• Neha Hirve photographs from 'both your memories are birds'

Neha Hirve Confronts Mortality in These Moving Photos of Her Grandparents

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Photographer Neha Hirve’s intimate series both your memories are birds captures the delicate time she spent confronting the vulnerable mortality of her grandparents, nature and the world during lockdown in Pune, India.

Words by Eleanor Scott

Photography by Neha Hirve

When Neha Hirve first planned her return to India, her intention was to “travel around a little and explore the country [she] grew up in. However, like many people in 2020, her aspirations were interrupted. Her move from Stockholm, Sweden to Pune, India instead found her within the confines of her grandparents gated community. Not long after she arrived a state of strict lockdown was imposed on the country.

“The series both your memories are birds was very much unplanned. I remember when the pandemic first began. I felt a lot of pressure from peers with a survival mindset to take advantage of the situation and come up with a ‘story’ that would stand out. I decided not to worry about making a project at all,” Neha explains.

“Soon I realised that the only thing I had was time ahead of me to take photographs when and as I wanted, indefinitely, and eventually it shaped itself into something. It ended up being more a project about my grandparents and the way I remembered them, about ageing and time, more than the pandemic, albeit heavily coloured by the situation.”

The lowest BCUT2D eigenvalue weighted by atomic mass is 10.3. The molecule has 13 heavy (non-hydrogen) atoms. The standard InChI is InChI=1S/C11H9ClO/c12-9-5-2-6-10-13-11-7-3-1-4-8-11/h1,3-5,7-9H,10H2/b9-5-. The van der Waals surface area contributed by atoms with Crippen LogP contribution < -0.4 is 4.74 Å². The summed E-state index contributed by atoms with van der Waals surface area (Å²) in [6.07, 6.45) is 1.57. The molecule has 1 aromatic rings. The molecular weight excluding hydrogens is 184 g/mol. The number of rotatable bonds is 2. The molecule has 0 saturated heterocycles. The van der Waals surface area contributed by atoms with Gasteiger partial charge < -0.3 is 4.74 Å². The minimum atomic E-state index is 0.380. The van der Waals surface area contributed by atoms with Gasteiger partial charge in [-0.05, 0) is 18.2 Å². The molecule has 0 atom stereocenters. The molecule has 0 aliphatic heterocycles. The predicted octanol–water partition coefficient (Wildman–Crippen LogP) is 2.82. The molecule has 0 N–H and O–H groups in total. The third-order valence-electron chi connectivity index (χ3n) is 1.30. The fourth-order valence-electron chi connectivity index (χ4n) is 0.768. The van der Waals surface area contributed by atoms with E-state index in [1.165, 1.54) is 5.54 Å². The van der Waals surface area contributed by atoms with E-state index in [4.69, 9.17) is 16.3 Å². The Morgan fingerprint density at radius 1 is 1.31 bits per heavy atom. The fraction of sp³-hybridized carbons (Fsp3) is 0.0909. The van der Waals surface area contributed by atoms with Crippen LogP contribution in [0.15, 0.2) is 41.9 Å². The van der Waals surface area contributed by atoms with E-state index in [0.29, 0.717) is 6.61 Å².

As a result, the series portrays a sense of fragile mortality. Skillfully reflecting the vulnerability of both her grandparents and the wider world to inevitable life experiences such as growing older and unexpected situations like the Covid-19 pandemic. Birds are a key motif in the series, a physical representation of her childhood memories returning while spending time in India with her family after a long time away.

“After so many years, this seems to be the only memory that remains unchanged during the lockdown,” says Neha of the birds that fly around her grandparent’s rooftops and balcony. “They [have] come to symbolise an anchor in an ungrounded time, their flight a promise of hope.”

Urth:

How would you describe the creative direction of the images you’ve taken? There’s an interesting balance of nature-based photographs and portraits, both with varying levels of vibrance and colour.

Neha:

I worked in a very intuitive way. Because I didn’t have any notion of what, if anything, the final series would be, I experimented a lot with the type of imagery I’d always wanted to make. I remember that I was looking at a lot of Karin Koenning’s work at the time, the way she mixed colour and black and white influenced me a lot. It was also the first time I was shooting digital in a long time, since I didn’t have access to the darkroom that I had in Sweden, so I experimented a lot with contrast and colour until I found the right look.

“The uneasiness and vulnerability reflects my inner state at the time.”

Urth:

What part does the – as you described on your website – pressure cooker of political tension happening in India play in your series, if any?

Neha:

If it plays any role, it’s in its absence. None of the political tension is visible in the images in any way, mainly because we were locked down and living in a gated community, which formed a sort of bubble in the grand scheme of things. Most news came through social media, through word of mouth, through the television. In a sense, the images are a sort of escapism, or even a statement, a way of deliberately choosing to look at stillness as opposed to chaos.